• Sage, zones 6-8
  • Sorrel, zones 5-10
  • Thyme, zones 5-9
  • Watercress, zones 5 and up

Related: How I Grow My Herbs Indoors


Vining fruits such as grapes, hardy kiwi, maypops or wild passion flowers are perennials that produce year after year. Most take at least 3 years to begin fruiting and need special support. I grow grapes along an internal fence line, but a pergola or arbor also works well. Remember grape leaves are also edible. Pick the young tender leaves in the spring, older leaves are bitter.

A Vegetable Perennial Garden

There are surprisingly many vegetables that are perennials. Some are annuals in colder climates, while others require cold weather to produce fruit. Choose vegetables and varieties that are suitable for your climate and soil types. These vegetables are perennial in the zones listed.

  • Artichokes, zones 6-9
  • Asparagus, zones 3-8
  • Early Purple Sprouting Broccoli, zones 3-10
  • Jerusalem Artichoke, zones 4-9
  • Kale (Usually grown as an annual, but can be grown as a perennial in zones 8-10.)
  • New Zealand Spinach, Perpetual Spinach, some other spinaches, zones depend on variety
  • Radicchio (Usually grown as an annual, but will grow as a perennial in zones 4 to 8)
  • Rhubarb, perennial in zones 3-8
  • Scarlet Runner Beans, zones 9 to 11

Other Plants

Alpine Strawberries are smaller than other strawberries, but they will produce year after year once established.

Prickly Pear Cactus are usually grown in the desert climates, but some varieties can be grown from zone 3 and up. The prickly pear fruit and the pads are good sources of antioxidants and anti-inflammatory substances. Think twice before planting these cactus, they do have spines.

Pineapples grow as perennials in zones 9b and up. I have repeatedly heard that they only grow in Hawaii, but I offer the picture above as proof that they grow well in Florida. I plant all of my pineapple tops in my front job under a large oak tree. They seem to love the soil there and grow well. This year we harvested 30 full size pineapples from the plants grown from previous meals.

The pineapples produce a fruit every 2 years and some plants produce twins. The plant then takes a year off while I plant the top of the eaten fruit and produces again in the second year without any work on my part. Right now the front yard is half filled with pineapple plants. It will be full next year and I won’t have to mow anymore.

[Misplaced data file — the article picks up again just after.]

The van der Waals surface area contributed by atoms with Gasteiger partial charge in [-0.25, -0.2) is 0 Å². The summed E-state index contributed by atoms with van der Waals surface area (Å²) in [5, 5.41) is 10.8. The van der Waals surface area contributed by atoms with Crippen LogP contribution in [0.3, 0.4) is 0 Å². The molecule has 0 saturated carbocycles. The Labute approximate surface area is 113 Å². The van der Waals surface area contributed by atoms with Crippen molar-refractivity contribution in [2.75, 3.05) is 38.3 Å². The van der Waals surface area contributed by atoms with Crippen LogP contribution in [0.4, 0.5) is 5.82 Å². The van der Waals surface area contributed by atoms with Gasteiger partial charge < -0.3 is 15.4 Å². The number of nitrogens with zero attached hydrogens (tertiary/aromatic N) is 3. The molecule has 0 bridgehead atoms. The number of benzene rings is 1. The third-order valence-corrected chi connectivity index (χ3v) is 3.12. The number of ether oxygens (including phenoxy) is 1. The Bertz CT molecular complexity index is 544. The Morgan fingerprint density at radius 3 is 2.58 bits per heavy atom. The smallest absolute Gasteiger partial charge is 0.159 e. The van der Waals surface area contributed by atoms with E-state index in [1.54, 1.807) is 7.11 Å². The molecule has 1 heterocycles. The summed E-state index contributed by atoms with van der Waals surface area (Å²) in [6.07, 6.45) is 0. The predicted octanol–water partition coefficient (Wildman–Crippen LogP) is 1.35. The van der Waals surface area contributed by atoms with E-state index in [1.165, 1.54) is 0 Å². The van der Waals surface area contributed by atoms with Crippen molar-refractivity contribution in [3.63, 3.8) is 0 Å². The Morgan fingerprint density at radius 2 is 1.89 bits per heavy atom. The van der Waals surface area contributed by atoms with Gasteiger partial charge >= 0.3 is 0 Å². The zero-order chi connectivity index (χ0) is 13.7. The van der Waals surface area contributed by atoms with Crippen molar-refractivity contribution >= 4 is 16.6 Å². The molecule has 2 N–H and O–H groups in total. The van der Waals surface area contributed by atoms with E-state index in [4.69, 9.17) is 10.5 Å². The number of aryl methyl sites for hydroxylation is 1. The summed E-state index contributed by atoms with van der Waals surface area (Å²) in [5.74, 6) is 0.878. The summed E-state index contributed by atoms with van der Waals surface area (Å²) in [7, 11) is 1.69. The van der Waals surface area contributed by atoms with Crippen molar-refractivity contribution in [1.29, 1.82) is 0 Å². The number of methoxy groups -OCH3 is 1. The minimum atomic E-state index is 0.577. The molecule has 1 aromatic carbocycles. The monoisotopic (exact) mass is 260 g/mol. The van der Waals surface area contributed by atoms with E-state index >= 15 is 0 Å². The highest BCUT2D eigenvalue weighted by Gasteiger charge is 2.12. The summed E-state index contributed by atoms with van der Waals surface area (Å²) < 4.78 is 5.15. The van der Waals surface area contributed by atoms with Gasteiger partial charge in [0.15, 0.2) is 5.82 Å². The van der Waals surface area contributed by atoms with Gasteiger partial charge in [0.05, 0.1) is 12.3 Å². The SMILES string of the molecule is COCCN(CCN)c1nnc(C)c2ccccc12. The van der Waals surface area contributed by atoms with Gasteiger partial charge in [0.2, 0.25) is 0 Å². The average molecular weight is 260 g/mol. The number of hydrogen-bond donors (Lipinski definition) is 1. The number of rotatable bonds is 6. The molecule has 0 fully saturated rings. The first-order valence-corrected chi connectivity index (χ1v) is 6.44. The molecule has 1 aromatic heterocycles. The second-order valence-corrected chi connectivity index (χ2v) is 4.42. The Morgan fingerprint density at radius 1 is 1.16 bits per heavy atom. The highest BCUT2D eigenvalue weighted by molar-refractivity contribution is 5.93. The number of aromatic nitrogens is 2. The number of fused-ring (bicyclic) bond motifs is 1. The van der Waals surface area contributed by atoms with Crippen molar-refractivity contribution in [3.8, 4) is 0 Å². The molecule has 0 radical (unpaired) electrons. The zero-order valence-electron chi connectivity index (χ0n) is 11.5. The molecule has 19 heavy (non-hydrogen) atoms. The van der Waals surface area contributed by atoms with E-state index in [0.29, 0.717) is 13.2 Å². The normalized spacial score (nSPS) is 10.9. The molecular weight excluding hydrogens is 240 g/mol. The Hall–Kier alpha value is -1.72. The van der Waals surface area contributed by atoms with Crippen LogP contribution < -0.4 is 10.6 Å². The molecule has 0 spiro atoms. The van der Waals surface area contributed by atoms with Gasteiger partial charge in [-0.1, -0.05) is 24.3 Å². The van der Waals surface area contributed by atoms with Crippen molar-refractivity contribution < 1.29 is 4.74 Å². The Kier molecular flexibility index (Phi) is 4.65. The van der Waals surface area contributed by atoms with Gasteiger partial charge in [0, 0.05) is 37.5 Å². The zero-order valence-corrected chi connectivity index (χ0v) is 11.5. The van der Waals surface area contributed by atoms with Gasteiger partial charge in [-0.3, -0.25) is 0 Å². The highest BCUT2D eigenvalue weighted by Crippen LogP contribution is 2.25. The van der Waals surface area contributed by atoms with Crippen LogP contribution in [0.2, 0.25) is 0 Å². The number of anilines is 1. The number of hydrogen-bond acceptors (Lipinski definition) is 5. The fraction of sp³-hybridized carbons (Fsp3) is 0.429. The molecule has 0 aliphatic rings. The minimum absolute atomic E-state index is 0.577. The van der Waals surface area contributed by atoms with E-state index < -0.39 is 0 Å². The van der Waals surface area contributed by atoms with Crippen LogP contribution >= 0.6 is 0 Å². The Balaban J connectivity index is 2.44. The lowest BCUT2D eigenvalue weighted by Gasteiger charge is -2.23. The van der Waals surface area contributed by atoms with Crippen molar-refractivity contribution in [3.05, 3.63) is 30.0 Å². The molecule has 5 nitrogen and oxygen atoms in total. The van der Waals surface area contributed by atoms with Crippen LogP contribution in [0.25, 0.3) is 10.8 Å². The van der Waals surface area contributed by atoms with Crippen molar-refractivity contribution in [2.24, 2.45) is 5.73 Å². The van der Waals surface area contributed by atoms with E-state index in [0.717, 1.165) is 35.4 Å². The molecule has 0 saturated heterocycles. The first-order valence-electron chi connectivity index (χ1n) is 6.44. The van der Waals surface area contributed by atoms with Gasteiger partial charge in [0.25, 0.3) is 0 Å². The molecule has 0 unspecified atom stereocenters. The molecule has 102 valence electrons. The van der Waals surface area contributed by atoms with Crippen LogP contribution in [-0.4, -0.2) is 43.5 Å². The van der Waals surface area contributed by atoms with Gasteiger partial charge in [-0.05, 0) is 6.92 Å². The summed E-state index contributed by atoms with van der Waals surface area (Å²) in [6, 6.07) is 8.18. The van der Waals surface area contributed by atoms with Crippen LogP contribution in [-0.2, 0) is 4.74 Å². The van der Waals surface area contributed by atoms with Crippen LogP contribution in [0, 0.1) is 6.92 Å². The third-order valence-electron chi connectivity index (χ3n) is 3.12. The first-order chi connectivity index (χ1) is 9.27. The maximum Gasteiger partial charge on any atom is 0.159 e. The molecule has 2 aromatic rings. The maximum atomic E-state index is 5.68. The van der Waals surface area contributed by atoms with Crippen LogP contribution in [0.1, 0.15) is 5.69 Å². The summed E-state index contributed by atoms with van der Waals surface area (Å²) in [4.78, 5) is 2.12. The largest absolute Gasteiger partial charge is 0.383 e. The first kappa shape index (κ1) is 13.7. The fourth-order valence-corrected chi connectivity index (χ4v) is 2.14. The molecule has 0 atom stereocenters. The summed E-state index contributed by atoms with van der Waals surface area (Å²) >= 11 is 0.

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By Diane February 5, 2019 08:31
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  1. Hoosier Homesteader February 5, 13:24

    One thing I’d like to add to this post: keep a HEAVY mulch around the plants. It’ll reduce the weeding and watering requirements, and it’ll enrich the soil. A win win situation!

    Reply to this comment
    • red February 10, 06:19

      Always! Remember to use coffee grounds (free at Starbucks) in the fall to help keep the soil warm. It breaks down fast, with about 4% nitrogen.

      Reply to this comment
  2. TSgt B February 5, 14:43

    Kinda new to gardening; where can I find a map or other reference to gardening/growing zones?

    Reply to this comment
  3. Stillboating Ken February 5, 15:48

    Will you publish a map with the zones outlined and numbered for those of us not knowing the map you are referring to? I have seen maps that go up to 8 as the highest and being the colder zones.

    Reply to this comment
  4. MagicBill February 5, 15:55

    I have grown pineapples in Tennessee. I grow them in large containers. I do have to take them in after cold weather sets in. I start them when I cut the cap off a pineapple and keep watering them until they root. Then about 2 years later, they produce a baby pineapple. They ripen from the bottom up. When the entire fruit is golden in color (not green), cut it off. I made pineapple chicken and it was as sweet as candy!

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  5. gardener February 5, 16:02

    add to your list salsify. it reseeds itself, and therefore can be treated as a perennial. plus since it looks like grass, it may not be thought to be a vegetable, by the garden robbers. also scorzanera.

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  6. Kurmudgeon February 5, 16:13

    Personally, I’d pass on the Jerusalem artichokes. True, they do give you a ton of tubers and do well in poor soil, but oh, Lordy, the side effects. The nickname for these is “fartichokes” and believe me, it’s well deserved.

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  7. kdonat February 5, 18:30

    It is best to plant pineapple crowns in Dec and Jan for best fruit production.

    Reply to this comment
  8. Dupin February 5, 20:58

    Plant Hardiness Zone Map from USDA:

    Great list btw. I know there’s other plants as well, but this is a great list to start with.